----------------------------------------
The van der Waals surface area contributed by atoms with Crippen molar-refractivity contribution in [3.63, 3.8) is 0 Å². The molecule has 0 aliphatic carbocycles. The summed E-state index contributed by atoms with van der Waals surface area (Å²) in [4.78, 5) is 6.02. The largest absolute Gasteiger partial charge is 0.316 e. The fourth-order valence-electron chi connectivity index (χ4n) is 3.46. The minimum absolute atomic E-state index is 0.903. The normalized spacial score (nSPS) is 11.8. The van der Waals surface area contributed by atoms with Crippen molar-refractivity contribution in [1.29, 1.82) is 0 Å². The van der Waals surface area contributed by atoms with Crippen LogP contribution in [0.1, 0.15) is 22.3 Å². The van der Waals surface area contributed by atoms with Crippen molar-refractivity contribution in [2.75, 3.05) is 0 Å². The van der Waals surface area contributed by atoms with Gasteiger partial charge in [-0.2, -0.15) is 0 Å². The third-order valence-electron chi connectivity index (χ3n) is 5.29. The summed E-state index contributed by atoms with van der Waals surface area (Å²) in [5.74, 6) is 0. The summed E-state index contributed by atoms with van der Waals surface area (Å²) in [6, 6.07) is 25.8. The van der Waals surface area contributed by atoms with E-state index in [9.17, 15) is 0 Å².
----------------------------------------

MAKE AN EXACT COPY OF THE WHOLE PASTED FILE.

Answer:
The van der Waals surface area contributed by atoms with Crippen molar-refractivity contribution in [3.63, 3.8) is 0 Å². The molecule has 0 aliphatic carbocycles. The summed E-state index contributed by atoms with van der Waals surface area (Å²) in [4.78, 5) is 6.02. The largest absolute Gasteiger partial charge is 0.316 e. The fourth-order valence-electron chi connectivity index (χ4n) is 3.46. The minimum absolute atomic E-state index is 0.903. The normalized spacial score (nSPS) is 11.8. The van der Waals surface area contributed by atoms with Crippen molar-refractivity contribution in [1.29, 1.82) is 0 Å². The van der Waals surface area contributed by atoms with Crippen LogP contribution in [0.1, 0.15) is 22.3 Å². The van der Waals surface area contributed by atoms with Crippen molar-refractivity contribution in [2.75, 3.05) is 0 Å². The van der Waals surface area contributed by atoms with Gasteiger partial charge in [-0.2, -0.15) is 0 Å². The third-order valence-electron chi connectivity index (χ3n) is 5.29. The summed E-state index contributed by atoms with van der Waals surface area (Å²) in [5.74, 6) is 0. The summed E-state index contributed by atoms with van der Waals surface area (Å²) in [6, 6.07) is 25.8. The van der Waals surface area contributed by atoms with E-state index in [9.17, 15) is 0 Å².